There have already been dozens of arrests.
In Harlem, two dozen people were arrested when they tried to block the entrance to the Triborough Bridge.
At the Queensborough Bridge on New York's upper east side dozens more were in handcuffs with minutes.
In Brooklyn, a crowd of several hundred led by City Councilman Charles Barron (D-East New York) and Rev. Herbert Daughtry chanted, "We are all Sean Bell!" as they headed for the Brooklyn Bridge - where they met up with another group led by Rev. Al Sharpton . At the bridge Sharpton was arrested as hundreds of demonstrators blocked traffic to protest the acquittals of the three detectives in the 50-bullet shooting of the unarmed Sean Bell. Arrested with Sharpton were two survivors of the shooting Trent Benefield and Joseph Guzman and Bell's fiancee, Nicole Paultre.
Shortly after 3 p.m., some protesters kneeled down at the entrance of the Queens Midtown Tunnel, where more than 100 protesters gathered. Chanting "Justice for Sean Bell," they brought traffic to a standstill, blocking the entrance to the tunnel.
"It has nothing to do with race or being anti-NYPD," said demonstrator Antwan Minter, 31, of Harlem. "This is about basic human rights."
I don't know that I could say that.
Seems to me it has everything to do with race and the police... and "basic human rights."
"Today we are here to be peaceful," Hazel Dukes, president of the New York chapter of the NAACP, said. "Sean Bell will never be back with his wife and his two children, so there will never be justice for Sean Bell. We don't want there to ever be another Sean Bell."
Prior to the march Sharpton, speaking of the expected arrests of protesters, declared, "If you are not going to lock up the guilty in this town, then I guess you'll have to lock up the innocent."
It would be nice to see Barack Obama out there with the protesters, but that's not gonna happen, is it?
The following is from the NY Times.
Bell Protesters Block Traffic Across City
Several hundred protesters briefly shut down traffic at entrances to the Queensboro Bridge, the Triborough Bridge, the Brooklyn Bridge, the Manhattan Bridge and the Queens-Midtown Tunnel this afternoon as part of a coordinated series of protests over the acquittal of three New York City police officers in the fatal shooting of Sean Bell in 2006. The Rev. Al Sharpton, who coordinated the protests, was among dozens and perhaps hundreds of people who were arrested by the police — nearly all of them in an orderly fashion — for blocking traffic.
The protesters expressed outrage over a Queens judge’s decision on April 25 to acquit the three detectives — Michael Oliver, Gescard F. Isnora and Marc Cooper — over the November 2006 death of Mr. Bell, who died in a hail of police bullets outside a nightclub in Jamaica, Queens, hours before he was to have been married.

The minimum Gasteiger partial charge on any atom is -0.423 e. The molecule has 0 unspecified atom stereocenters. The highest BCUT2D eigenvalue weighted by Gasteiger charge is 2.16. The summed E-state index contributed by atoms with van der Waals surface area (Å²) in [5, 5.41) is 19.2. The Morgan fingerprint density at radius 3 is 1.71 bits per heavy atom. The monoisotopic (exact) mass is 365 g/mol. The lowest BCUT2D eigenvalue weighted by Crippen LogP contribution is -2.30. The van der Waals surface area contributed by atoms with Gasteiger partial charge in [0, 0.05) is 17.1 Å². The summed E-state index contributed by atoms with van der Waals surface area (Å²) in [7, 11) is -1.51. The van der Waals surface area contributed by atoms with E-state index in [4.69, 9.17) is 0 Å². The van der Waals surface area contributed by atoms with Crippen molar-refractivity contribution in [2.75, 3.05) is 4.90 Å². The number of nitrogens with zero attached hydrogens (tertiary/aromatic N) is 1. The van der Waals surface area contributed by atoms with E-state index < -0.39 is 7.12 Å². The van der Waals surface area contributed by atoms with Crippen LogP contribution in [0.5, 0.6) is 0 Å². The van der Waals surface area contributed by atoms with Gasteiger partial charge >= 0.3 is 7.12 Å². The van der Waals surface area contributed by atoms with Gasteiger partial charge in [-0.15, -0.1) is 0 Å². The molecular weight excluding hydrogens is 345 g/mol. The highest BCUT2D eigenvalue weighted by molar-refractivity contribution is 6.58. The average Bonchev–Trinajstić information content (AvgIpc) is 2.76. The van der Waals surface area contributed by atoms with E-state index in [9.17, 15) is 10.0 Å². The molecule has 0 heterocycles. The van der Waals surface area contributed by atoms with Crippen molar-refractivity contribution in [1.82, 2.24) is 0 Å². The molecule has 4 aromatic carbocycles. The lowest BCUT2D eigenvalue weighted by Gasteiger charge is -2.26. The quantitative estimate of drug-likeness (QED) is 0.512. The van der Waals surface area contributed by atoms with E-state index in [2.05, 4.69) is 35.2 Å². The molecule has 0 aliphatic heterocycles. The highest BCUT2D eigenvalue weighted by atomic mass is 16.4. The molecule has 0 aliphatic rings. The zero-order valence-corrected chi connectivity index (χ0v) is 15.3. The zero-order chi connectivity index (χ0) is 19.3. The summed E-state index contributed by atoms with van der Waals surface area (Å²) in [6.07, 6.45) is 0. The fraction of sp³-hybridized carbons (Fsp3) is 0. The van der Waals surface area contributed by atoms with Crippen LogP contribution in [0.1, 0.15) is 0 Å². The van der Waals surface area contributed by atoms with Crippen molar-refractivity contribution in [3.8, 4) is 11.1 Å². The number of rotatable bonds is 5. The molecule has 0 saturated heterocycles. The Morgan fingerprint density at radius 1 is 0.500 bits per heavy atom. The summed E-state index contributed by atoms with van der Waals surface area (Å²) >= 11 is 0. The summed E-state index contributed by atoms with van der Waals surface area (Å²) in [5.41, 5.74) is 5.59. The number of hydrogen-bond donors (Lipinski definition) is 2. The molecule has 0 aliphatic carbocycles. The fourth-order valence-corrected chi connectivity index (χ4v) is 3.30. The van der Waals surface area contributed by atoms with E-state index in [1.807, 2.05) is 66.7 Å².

The Rev. Al Sharpton and his National Action Network coordinated the protests, which were to include five locations in Manhattan and Brooklyn, as well as protests in Chicago and Atlanta.
The largest protest site appeared to be outside the New York City police headquarters in Lower Manhattan, where hundreds of protesters began gathering around 3 p.m. Mr. Sharpton emerged around 4:15 p.m., joined by Mr. Bell’s fiancée, Nicole Paultre Bell, as well as Joseph Guzman and Trent Benefield, two friends who were shot and injured along with Mr. Bell. Leading a large crowd, they gathered on a traffic island in Centre Street, in front of the city’s Municipal Building, and blocked the entrance to the Brooklyn Bridge. They sat down and prayed, blocking traffic, until the police began a mass arrest of protesters starting around 4:40 p.m. Police officers placed plastic “zip cuffs” on the wrists of the protesters, taking the men and women away separately.
Earlier in the afternoon, a smaller crowd of about protesters gathered on the East Side of Manhattan near the entrance to the Queensboro Bridge. Around 3:30 p.m. they stepped onto the lanes of the bridge, blocking traffic for about 30 minutes. The Rev. Dock Johnson, pastor of Community Baptist Church in South Ozone Park, Queens, kneeling with both arms extended and wearing a pin-striped suit, a leather cap and sunglasses, led the protesters, who sat down in the middle of the traffic lanes. After they resisted police orders to disperse, the protesters — including Mr. Johnson — were placed in plastic handcuffs and arrested.
Also on the East Side of Manhattan, around the same time, 100 protesters marched east on 34th Street before turning north of Second Avenue. A group of about 40 formed a line across the entrance to the Queens-Midtown Tunnel and formed a line, chanting. They blocked traffic for about 10 minutes until about 20 were arrested; the remainder continued their protest but stopped blocking traffic.
Uptown, a group of about 150 protesters gathered on 125th Street, Harlem’s main thoroughfare, and briefly blocked traffic leading to the Triborough Bridge; several dozen protesters were arrested.
A crowd of about 200 people gathered in Brooklyn, many of them blocking the entrance to the Manhattan Bridge; a city official said that 23 were arrested.
Sewell Chan, David Giambusso, C. J. Hughes, Sharon Otterman and Karen Zraick contributed reporting.